The Sequestration and Healthcare Anti-Fraud Programs

A bank employee counts one hundred dollar notes at a bank in Seoul February 26, 2009.

On February 11, 2013 the national Health Care Fraud and Abuse Control Program (“HCFAC”) released its annual report for the 2012 fiscal year.  The HCFAC program is a U.S. Department of Health and Human Services and U.S. Department of Justice joint program created to combat fraud in health care.  2012 was a record breaking year for health care fraud enforcement.

The HCFAC report indicates that in 2012, the federal government:

  • recovered $4.2 billion that was improperly obtained from federal health care programs,
  • convicted 826 defendants of health care fraud-related crimes,
  • opened 1,131 new criminal health care fraud investigations, and
  • excluded 3,131 individuals or entities from federal health care programs.

The report also indicates that over the last three years, for every health care fraud enforcement dollar spent, the government recovered $7.90.

U.S. Attorney General Eric Holder touted the success of the program in a press release:

“This was a record-breaking year for the Departments of Justice and Health and Human Services in our collaborative effort to crack down on health care fraud and protect valuable taxpayer dollars.  In the past fiscal year, our relentless pursuit of health care fraud resulted in the disruption of an array of sophisticated fraud schemes and the recovery of more taxpayer dollars than ever before.  This report demonstrates our serious commitment to prosecuting health care fraud and safeguarding our world-class health care programs from abuse.”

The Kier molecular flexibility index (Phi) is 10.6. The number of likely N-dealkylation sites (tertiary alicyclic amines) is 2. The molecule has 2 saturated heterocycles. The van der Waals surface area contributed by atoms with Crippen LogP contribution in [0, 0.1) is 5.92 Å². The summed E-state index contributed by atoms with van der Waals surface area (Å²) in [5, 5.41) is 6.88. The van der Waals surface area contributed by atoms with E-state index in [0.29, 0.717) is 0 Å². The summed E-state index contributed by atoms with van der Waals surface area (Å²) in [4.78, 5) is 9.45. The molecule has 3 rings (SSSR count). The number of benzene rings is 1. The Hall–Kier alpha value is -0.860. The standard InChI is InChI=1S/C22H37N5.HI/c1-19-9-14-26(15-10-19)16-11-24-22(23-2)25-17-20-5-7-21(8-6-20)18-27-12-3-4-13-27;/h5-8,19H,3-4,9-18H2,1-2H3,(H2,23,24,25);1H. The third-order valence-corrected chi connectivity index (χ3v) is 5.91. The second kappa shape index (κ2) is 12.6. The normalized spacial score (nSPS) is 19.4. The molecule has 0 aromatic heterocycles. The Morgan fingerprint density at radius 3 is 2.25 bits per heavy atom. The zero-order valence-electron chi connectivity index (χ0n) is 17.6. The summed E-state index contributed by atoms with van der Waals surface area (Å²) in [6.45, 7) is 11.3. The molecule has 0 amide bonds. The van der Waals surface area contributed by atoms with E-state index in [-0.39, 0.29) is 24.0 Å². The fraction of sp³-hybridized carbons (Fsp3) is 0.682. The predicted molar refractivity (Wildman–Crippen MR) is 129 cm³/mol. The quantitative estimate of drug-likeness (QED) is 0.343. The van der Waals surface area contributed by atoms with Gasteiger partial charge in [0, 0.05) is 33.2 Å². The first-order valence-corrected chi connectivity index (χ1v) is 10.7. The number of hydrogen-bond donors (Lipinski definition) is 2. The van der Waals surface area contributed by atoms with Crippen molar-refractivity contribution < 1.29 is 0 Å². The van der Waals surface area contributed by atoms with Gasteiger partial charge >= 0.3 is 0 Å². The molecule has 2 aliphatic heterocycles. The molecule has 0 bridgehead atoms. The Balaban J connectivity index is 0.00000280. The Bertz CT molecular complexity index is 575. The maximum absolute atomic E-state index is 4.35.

The sequester bill signed by President Obama on March 1, 2013 could impact these anti-fraud efforts.  The sequestration requires across the board cuts to most government agencies.  The anti-fraud and abuse programs are not exempt.

A report from the Office of Management and Budget details the funding cuts.  The report provides that $57 million will be cut from HCFAC, $40 million will be cut from the Centers for Medicare and Medicaid Services (CMS) program management fund and $3 million from Office of Inspector General.

Peter Budetti, CMS Deputy Administrator and Director of the Center for Program Integrity, addressed the sequestration during a February 27 appearance before the House Energy and Commerce Subcommittee on Health.  Dr. Budetti was asked if sequester cuts would negatively affect the fraud and abuse programs.  He responded:

“That is a serious consideration because what we have learned over the years of the Health Care Fraud and Abuse Control program is that the more we do spend looking for fraud, the more we find, and so the return on investment has actually gone up the more we spend. So cutting back would be expected to have just the opposite effect.”

Congressman Bill Cassidy of Louisiana questioned the wisdom of cutting funding for a fraud and abuse control program with an average return on investment of $7.90 for every dollar spent.  Dr. Budetti responded, “that our number one priority is making sure that beneficiaries get the medical care that they need.”

Now that sequestration is in effect, the health care industry is waiting to see exactly how these cuts will take shape and their impact on fraud enforcement for 2013.